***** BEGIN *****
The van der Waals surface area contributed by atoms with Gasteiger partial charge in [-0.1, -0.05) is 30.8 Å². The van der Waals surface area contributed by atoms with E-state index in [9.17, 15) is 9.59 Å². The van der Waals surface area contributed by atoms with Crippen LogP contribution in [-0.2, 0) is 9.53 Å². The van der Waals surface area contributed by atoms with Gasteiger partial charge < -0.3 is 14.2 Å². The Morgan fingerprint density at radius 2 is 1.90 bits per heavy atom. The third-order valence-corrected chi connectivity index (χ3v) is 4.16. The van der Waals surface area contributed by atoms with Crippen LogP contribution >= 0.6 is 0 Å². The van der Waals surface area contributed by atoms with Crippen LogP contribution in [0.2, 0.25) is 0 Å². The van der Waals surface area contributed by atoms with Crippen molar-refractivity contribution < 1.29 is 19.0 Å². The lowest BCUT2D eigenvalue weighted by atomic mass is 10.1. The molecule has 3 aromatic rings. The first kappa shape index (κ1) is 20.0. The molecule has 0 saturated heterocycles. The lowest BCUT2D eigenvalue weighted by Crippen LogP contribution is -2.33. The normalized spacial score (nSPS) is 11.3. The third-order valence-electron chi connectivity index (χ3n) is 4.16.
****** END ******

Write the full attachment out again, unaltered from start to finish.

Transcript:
The van der Waals surface area contributed by atoms with Gasteiger partial charge in [-0.1, -0.05) is 30.8 Å². The van der Waals surface area contributed by atoms with E-state index in [9.17, 15) is 9.59 Å². The van der Waals surface area contributed by atoms with Crippen LogP contribution in [-0.2, 0) is 9.53 Å². The van der Waals surface area contributed by atoms with Gasteiger partial charge < -0.3 is 14.2 Å². The Morgan fingerprint density at radius 2 is 1.90 bits per heavy atom. The third-order valence-corrected chi connectivity index (χ3v) is 4.16. The van der Waals surface area contributed by atoms with Crippen LogP contribution >= 0.6 is 0 Å². The van der Waals surface area contributed by atoms with Crippen LogP contribution in [0.2, 0.25) is 0 Å². The van der Waals surface area contributed by atoms with Crippen molar-refractivity contribution < 1.29 is 19.0 Å². The lowest BCUT2D eigenvalue weighted by atomic mass is 10.1. The molecule has 3 aromatic rings. The first kappa shape index (κ1) is 20.0. The molecule has 0 saturated heterocycles. The lowest BCUT2D eigenvalue weighted by Crippen LogP contribution is -2.33. The normalized spacial score (nSPS) is 11.3. The third-order valence-electron chi connectivity index (χ3n) is 4.16.